Hello writers! My last post was about how I come up with ideas for picture books. Today I’ll go into the next step in the process—getting a rough draft on the page.
One caveat to begin with—there’s a reason I’m calling these posts “How I Write.” Because they are about exactly that: how I, and I alone, write. My process for writing rough drafts (or any other step along the way) is just my process. Other authors will use different approaches. And you can write in any way you want. So, when I share my methods, please know I don’t see them as gospel truth—just what works for me.
Approach #1: Just Get Something Really Bad Down on Paper
Picture books are short. Though picture books published in times gone by can run into 1,000+ words (and you might Very Occasionally see a currently published picture book at that length), picture books in today’s market tend to be 500 words or less. And quite frequently under 300 words. This doesn’t mean that picture books are easy to write. (Them’s fightin’ words in the picture book author crowd.) What it does mean, though, is that I can really wing it on a first draft. Because it doesn’t take that long for me to write 500 words or less of an unpolished, unfocused, not-so-great, probably-quite-terrible picture book manuscript. It can be a one-sitting writing experience.
When I write longer works, I have to do a lot of planning beforehand, to at least try to shorten the amount of time revision will take (doesn’t always work, though, sadly—oh woe is me). But, with picture books, I can just go full speed ahead on the first draft, knowing that even if I don’t come up with anything great, hopefully there will be a seed of something special in there, a starting point that I can nurture into something bigger and better through revision.
Approach #2: Use Rough Drafts to Find the Narrative Voice
One thing that is really cool and pretty unique about picture books is that they are usually—not just occasionally, like with novels—but usually, read out loud. To me, this is a huge sign that they should be crafted in a way that shines in the read-a-loud experience.
This is why my primary concern when writing a picture book rough draft is finding the narrative voice of the story. How will this story sound when read aloud, and how will it draw the listener in with that voice? (If it were a song, what kind of song would it be?) Will it be lyrical, sweet, funny, rollicking, folksy, sleepy, swashbuckling, heartwarming, or even a little melancholy? Or a mixture of a few possibilities? Often the only thing I find in a rough draft to carry into further drafts is the voice. Or I might just find out that the voice I used is the wrong one, and so I need to keep exploring.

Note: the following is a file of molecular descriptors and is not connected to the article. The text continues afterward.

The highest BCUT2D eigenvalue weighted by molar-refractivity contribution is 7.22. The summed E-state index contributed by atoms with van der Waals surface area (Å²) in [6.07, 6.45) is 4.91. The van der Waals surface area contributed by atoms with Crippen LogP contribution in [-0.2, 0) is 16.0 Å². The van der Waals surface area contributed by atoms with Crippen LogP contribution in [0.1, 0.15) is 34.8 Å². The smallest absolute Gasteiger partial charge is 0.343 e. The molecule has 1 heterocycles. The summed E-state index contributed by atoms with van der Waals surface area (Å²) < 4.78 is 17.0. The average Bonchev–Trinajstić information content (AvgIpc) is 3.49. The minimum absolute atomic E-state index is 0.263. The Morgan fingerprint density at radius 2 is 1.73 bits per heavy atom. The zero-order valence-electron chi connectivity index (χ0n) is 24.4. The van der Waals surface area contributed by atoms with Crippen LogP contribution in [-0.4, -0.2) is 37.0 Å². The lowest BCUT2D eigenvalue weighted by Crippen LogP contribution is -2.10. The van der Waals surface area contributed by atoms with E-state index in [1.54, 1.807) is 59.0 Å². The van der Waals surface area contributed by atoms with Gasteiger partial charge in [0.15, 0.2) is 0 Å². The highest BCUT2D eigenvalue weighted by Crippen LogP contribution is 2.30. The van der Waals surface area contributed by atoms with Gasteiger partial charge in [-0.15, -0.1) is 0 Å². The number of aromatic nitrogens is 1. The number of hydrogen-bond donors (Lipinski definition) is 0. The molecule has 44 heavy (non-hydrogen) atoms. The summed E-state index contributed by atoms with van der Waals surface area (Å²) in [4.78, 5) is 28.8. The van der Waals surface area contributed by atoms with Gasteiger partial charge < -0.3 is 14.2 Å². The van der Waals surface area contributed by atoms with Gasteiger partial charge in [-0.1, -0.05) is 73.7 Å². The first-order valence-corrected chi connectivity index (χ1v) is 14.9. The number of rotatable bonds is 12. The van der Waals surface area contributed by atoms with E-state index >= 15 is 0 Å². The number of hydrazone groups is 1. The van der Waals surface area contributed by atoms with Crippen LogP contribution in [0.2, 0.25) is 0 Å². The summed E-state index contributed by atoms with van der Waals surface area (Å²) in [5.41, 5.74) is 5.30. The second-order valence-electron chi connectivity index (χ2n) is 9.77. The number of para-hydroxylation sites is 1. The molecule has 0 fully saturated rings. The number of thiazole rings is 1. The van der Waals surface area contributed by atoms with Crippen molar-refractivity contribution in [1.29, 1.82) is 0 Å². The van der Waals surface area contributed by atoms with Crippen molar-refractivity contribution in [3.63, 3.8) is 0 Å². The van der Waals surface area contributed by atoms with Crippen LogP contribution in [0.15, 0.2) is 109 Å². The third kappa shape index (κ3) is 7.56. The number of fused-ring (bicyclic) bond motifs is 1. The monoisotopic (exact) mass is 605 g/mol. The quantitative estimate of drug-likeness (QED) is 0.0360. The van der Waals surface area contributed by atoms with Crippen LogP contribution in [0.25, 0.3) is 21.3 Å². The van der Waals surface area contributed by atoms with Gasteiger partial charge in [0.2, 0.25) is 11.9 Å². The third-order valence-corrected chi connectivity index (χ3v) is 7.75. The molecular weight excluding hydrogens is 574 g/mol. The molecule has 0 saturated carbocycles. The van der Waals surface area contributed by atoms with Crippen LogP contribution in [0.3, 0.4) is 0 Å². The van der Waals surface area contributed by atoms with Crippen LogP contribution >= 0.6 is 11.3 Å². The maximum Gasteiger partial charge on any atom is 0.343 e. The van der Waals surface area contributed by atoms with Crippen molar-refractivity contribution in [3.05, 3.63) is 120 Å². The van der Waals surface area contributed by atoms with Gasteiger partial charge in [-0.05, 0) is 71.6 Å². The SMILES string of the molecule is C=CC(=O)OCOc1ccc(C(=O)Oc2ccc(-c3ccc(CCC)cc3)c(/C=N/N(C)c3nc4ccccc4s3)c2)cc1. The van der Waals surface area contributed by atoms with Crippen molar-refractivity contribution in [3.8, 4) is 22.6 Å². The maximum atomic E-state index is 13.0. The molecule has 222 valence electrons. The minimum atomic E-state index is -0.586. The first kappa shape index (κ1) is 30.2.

Approach #3: Have a Picture Book Marathon Day
I did this once and it was really fun and productive. (It can be tricky to arrange, however, which is why I’ve only done it once!) Here’s how it worked. I planned the day in advance, making sure I had the entire day blocked off for writing and all my other responsibilities taken care of, right down to scheduling pizza delivery for dinner. Then I convinced my sister to be my writing cheerleader for the day. I compiled a list of picture book ideas I felt had potential (many of which I’d been putting off writing for far too long), and got to work. The idea was to write as many rough drafts as possible in one day. I texted my writing cheerleader after finishing each draft and she sent words of over-the-top enthusiasm and encouragement my way.
In eleven hours of writing, I wrote eight picture book manuscripts! Very, very, very rough drafts (emphasis on very). Out of the eight, I’ve since revised four into polished, ready-to-send-to-editors manuscripts. It was fun and rewarding getting out of my comfort zone, feeling so super supported by my writing cheerleader, getting so much done in one day, and just having a change of pace in my writing life.
And Now, Two Rough Draft Examples From my Books:
Reading these on their own won’t be particularly helpful. But, if you own copies of FINDING WILD and/or FORT-BUILDING TIME, or are able to check them out from the library, you might be able to learn something from seeing how much my work can change from rough draft to final draft.
#1: Finding Wild Rough Draft
You can see that I was getting some of the voice and concept on the page, but everything else is a bit all over the place. I mention the five senses (telling), but don’t draw them out with descriptive writing (showing). And, even though the final draft doesn’t have a huge narrative arc, I did develop that to a greater degree than is on the page here. Overall, I would say my main task when revising this rough draft was to draw out and develop the theme of “finding wild” in a more sensory and lyrical way.
#2: Fort-Building Time Rough Draft
In my previous post on generating picture book ideas, I talked about how I came up with idea to combine the concept of building forts with the structure of the four seasons for FORT-BUILDING TIME. This is actually something I thought of after writing the first draft. As you can see, my first draft is just about doing a bunch of random fun things! I also used “today” “yesterday” and “the day before that” to introduce the activities, all of which gets a bit confusing and almost time travel-ish. Overall, I would say what this rough draft needed the most in revision was to keep the fun, playful feeling, while refining it into something more focused and with a (gentle) narrative arc.
The end of this post has overlapped a little into the topic of my next one, which will be, of course—revision. See you then!